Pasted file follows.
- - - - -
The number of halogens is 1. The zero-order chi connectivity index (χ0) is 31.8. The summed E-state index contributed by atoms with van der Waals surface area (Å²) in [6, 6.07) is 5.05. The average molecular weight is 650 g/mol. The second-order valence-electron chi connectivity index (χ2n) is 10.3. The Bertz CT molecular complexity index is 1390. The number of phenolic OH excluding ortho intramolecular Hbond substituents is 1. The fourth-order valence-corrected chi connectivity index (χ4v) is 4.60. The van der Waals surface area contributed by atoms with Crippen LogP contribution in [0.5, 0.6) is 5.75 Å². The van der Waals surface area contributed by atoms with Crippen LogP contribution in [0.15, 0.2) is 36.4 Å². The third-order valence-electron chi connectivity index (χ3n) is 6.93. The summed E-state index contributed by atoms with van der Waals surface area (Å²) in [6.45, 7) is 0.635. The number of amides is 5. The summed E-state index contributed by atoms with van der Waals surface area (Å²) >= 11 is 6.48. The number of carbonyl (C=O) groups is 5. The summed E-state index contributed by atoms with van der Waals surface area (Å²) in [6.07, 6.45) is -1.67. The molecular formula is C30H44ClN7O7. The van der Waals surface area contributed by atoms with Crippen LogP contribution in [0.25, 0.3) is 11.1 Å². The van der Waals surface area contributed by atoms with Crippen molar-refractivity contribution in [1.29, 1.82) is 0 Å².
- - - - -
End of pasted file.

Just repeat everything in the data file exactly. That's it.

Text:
The number of halogens is 1. The zero-order chi connectivity index (χ0) is 31.8. The summed E-state index contributed by atoms with van der Waals surface area (Å²) in [6, 6.07) is 5.05. The average molecular weight is 650 g/mol. The second-order valence-electron chi connectivity index (χ2n) is 10.3. The Bertz CT molecular complexity index is 1390. The number of phenolic OH excluding ortho intramolecular Hbond substituents is 1. The fourth-order valence-corrected chi connectivity index (χ4v) is 4.60. The van der Waals surface area contributed by atoms with Crippen LogP contribution in [0.5, 0.6) is 5.75 Å². The van der Waals surface area contributed by atoms with Crippen LogP contribution in [0.15, 0.2) is 36.4 Å². The third-order valence-electron chi connectivity index (χ3n) is 6.93. The summed E-state index contributed by atoms with van der Waals surface area (Å²) in [6.45, 7) is 0.635. The number of amides is 5. The summed E-state index contributed by atoms with van der Waals surface area (Å²) >= 11 is 6.48. The number of carbonyl (C=O) groups is 5. The summed E-state index contributed by atoms with van der Waals surface area (Å²) in [6.07, 6.45) is -1.67. The molecular formula is C30H44ClN7O7. The van der Waals surface area contributed by atoms with Crippen LogP contribution in [0.25, 0.3) is 11.1 Å². The van der Waals surface area contributed by atoms with Crippen molar-refractivity contribution in [1.29, 1.82) is 0 Å².